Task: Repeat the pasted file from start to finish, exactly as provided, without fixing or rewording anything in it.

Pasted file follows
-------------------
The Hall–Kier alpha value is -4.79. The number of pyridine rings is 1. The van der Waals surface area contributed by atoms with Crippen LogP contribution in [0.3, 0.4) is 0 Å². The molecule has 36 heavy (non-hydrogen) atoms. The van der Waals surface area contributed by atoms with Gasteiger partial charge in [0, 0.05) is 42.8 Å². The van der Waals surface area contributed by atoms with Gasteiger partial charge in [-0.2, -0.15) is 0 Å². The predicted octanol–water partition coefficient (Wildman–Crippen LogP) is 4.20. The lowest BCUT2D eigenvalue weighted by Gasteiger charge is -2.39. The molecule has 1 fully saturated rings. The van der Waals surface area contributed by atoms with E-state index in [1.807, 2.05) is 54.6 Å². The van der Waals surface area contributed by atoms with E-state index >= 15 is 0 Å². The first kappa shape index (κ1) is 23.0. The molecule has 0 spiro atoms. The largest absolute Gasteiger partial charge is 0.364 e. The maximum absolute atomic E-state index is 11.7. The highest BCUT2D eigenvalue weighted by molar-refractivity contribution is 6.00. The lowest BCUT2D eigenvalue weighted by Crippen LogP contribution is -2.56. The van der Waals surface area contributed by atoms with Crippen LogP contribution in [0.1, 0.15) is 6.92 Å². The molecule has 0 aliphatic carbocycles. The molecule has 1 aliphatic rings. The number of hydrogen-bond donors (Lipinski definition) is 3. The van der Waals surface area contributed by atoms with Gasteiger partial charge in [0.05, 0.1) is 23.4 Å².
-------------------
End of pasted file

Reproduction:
The Hall–Kier alpha value is -4.79. The number of pyridine rings is 1. The van der Waals surface area contributed by atoms with Crippen LogP contribution in [0.3, 0.4) is 0 Å². The molecule has 36 heavy (non-hydrogen) atoms. The van der Waals surface area contributed by atoms with Gasteiger partial charge in [0, 0.05) is 42.8 Å². The van der Waals surface area contributed by atoms with Gasteiger partial charge in [-0.2, -0.15) is 0 Å². The predicted octanol–water partition coefficient (Wildman–Crippen LogP) is 4.20. The lowest BCUT2D eigenvalue weighted by Gasteiger charge is -2.39. The molecule has 1 fully saturated rings. The van der Waals surface area contributed by atoms with E-state index in [1.807, 2.05) is 54.6 Å². The van der Waals surface area contributed by atoms with E-state index >= 15 is 0 Å². The first kappa shape index (κ1) is 23.0. The molecule has 0 spiro atoms. The largest absolute Gasteiger partial charge is 0.364 e. The maximum absolute atomic E-state index is 11.7. The highest BCUT2D eigenvalue weighted by molar-refractivity contribution is 6.00. The lowest BCUT2D eigenvalue weighted by Crippen LogP contribution is -2.56. The van der Waals surface area contributed by atoms with Crippen LogP contribution in [0.1, 0.15) is 6.92 Å². The molecule has 0 aliphatic carbocycles. The molecule has 1 aliphatic rings. The number of hydrogen-bond donors (Lipinski definition) is 3. The van der Waals surface area contributed by atoms with Gasteiger partial charge in [0.05, 0.1) is 23.4 Å².